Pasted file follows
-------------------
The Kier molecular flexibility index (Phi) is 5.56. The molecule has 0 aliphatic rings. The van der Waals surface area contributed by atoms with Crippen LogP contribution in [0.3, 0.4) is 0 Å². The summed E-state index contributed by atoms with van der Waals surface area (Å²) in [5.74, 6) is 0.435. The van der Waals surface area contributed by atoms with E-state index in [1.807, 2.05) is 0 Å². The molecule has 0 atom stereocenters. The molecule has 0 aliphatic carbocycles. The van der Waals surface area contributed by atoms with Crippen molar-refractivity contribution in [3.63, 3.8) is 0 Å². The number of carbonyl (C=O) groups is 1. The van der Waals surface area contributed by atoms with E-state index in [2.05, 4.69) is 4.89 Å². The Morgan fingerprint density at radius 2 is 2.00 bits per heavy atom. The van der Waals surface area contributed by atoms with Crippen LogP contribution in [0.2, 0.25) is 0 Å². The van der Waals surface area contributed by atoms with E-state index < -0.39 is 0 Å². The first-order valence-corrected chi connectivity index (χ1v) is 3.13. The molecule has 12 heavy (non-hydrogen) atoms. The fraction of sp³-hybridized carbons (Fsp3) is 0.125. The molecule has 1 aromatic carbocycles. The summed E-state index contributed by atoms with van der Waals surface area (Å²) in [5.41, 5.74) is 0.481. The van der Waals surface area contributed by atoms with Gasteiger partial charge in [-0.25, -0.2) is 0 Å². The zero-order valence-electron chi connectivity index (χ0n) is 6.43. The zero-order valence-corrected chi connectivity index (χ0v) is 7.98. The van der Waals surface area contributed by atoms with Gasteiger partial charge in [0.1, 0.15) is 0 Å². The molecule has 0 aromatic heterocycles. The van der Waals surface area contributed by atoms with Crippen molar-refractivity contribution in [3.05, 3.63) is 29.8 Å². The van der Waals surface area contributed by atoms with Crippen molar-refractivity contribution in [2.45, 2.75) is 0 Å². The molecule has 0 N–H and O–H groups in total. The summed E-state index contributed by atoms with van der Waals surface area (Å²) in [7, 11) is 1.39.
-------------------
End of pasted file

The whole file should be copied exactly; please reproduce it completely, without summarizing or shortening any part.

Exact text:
The Kier molecular flexibility index (Phi) is 5.56. The molecule has 0 aliphatic rings. The van der Waals surface area contributed by atoms with Crippen LogP contribution in [0.3, 0.4) is 0 Å². The summed E-state index contributed by atoms with van der Waals surface area (Å²) in [5.74, 6) is 0.435. The van der Waals surface area contributed by atoms with E-state index in [1.807, 2.05) is 0 Å². The molecule has 0 atom stereocenters. The molecule has 0 aliphatic carbocycles. The van der Waals surface area contributed by atoms with Crippen molar-refractivity contribution in [3.63, 3.8) is 0 Å². The number of carbonyl (C=O) groups is 1. The van der Waals surface area contributed by atoms with E-state index in [2.05, 4.69) is 4.89 Å². The Morgan fingerprint density at radius 2 is 2.00 bits per heavy atom. The van der Waals surface area contributed by atoms with Crippen LogP contribution in [0.2, 0.25) is 0 Å². The van der Waals surface area contributed by atoms with E-state index < -0.39 is 0 Å². The first-order valence-corrected chi connectivity index (χ1v) is 3.13. The molecule has 12 heavy (non-hydrogen) atoms. The fraction of sp³-hybridized carbons (Fsp3) is 0.125. The molecule has 1 aromatic carbocycles. The summed E-state index contributed by atoms with van der Waals surface area (Å²) in [5.41, 5.74) is 0.481. The van der Waals surface area contributed by atoms with Gasteiger partial charge in [-0.25, -0.2) is 0 Å². The zero-order valence-electron chi connectivity index (χ0n) is 6.43. The zero-order valence-corrected chi connectivity index (χ0v) is 7.98. The van der Waals surface area contributed by atoms with Gasteiger partial charge in [0.1, 0.15) is 0 Å². The molecule has 0 aromatic heterocycles. The van der Waals surface area contributed by atoms with Crippen molar-refractivity contribution in [3.05, 3.63) is 29.8 Å². The van der Waals surface area contributed by atoms with Crippen molar-refractivity contribution in [2.45, 2.75) is 0 Å². The molecule has 0 N–H and O–H groups in total. The summed E-state index contributed by atoms with van der Waals surface area (Å²) in [7, 11) is 1.39.